In an NBC News/Wall Street Journal poll conducted at the end of September, only 11 percent of those polled believed that the wars in Iraq and Afghanistan should be the number one priority of the federal government. These numbers have changed little since then. However, a terrorist attack in the United States or a dramatic turn of events in Operation Enduring Freedom could quickly propel the Afghan War to the forefront of Americans’ minds.
President Obama is well aware of this and so has appropriately devoted considerable time to reforming his Afghan strategy. The way forward, though, is more complicated than 40,000 more troops or nothing. Afghanistan is indirectly of vital importance to U.S. interests and thus warrants a middle of the road approach.
Afghanistan’s importance is directly related to that of Pakistan. By all accounts, Pakistan is the center of the real “war on terror,” (Obama officially eliminated the term). The Pakistani tribal areas of South and North Waziristan are the home of the Taliban and most likely top Al Qaeda officials, including Osama bin Laden. Currently the Pakistanis are engaging in a campaign in South Waziristan to eliminate Taliban and some Al Qaeda elements. The Pakistani military must engage these territories because the tribal areas are, for the most part, Taliban-run territories within Pakistan, where the Pakistani government wields little power and the U.S. wields no power.
Taliban and Al Qaeda leaders operated both within these territories and along the Afghanistan-Pakistan border prior to 9/11, at which point the top commanders moved mostly to Pakistan upon the U.S. led invasion. The AfPak border is essentially a lawless area from which 9/11 and all other major recent terrorist attacks, including the London train bombings, were launched. Because these lawless areas are a base for Al Qaeda operations, Pakistan’s government is in a fragile state and Pakistan is a nuclear state, Pakistan is the primary front in combating terrorism.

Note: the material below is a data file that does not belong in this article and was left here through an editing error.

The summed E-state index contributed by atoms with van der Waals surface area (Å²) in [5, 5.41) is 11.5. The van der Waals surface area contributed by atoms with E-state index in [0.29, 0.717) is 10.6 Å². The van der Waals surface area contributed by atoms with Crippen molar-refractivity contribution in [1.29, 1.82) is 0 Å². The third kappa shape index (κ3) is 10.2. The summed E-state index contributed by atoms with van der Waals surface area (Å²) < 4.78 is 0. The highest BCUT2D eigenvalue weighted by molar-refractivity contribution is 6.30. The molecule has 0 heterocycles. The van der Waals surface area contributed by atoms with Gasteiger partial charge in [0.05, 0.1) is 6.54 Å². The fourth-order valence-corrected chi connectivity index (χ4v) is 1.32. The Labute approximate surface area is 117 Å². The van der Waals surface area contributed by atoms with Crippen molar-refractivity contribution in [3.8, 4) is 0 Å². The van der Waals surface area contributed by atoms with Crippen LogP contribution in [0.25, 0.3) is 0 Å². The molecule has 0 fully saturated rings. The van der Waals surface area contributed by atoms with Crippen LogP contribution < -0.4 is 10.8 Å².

Afghanistan, therefore, is only indirectly related to the war on terror, and in an ideal world, more resources would be devoted to Pakistan than Afghanistan. Yet, the U.S. can only indirectly influence conditions in Pakistan and so the U.S. can only directly change the Afghan situation. A failed Afghan state would undoubtedly embolden Al Qaeda and its affiliates. A developed Afghanistan, however, similar to the one envisioned by a nation-building strategy, would not ensure that Pakistan could be stabilized. A realistic hope for Afghanistan, and one that is in line with our nation’s objectives and available resources, contains Al Qaeda and radical Taliban elements to Pakistan so that future efforts can be concentrated.
The debate about who our enemy should be, the Taliban or Al Qaeda, is not as clear as some make it out to be. While Al Qaeda planned and executed the 9/11 terrorist attacks, it received sanctuary from the Taliban in the AfPak region. There is evidence that Al Qaeda has radicalized some Taliban elements and has trained them in suicide bombing and constructing IEDs. Taliban leader Mullah Omar has been Al Qaeda’s religious guide and there are some reports of marital ties between Taliban and Al Qaeda leaders. The two organizations have undoubtedly grown together in recent years. Those who believe that under certain circumstances radical Taliban leaders will readily hand over Al Qaeda commanders should recall the Taliban’s refusal to do just this after the initial U.S. led invasion. Nuance is important though. There is a distinction between those who support the Taliban for lack of a better alternative (a viable alternative would be a viable Afghan government) and those who are ideologically aligned with the likes of Mullah Omar and, to a degree, Al Qaeda.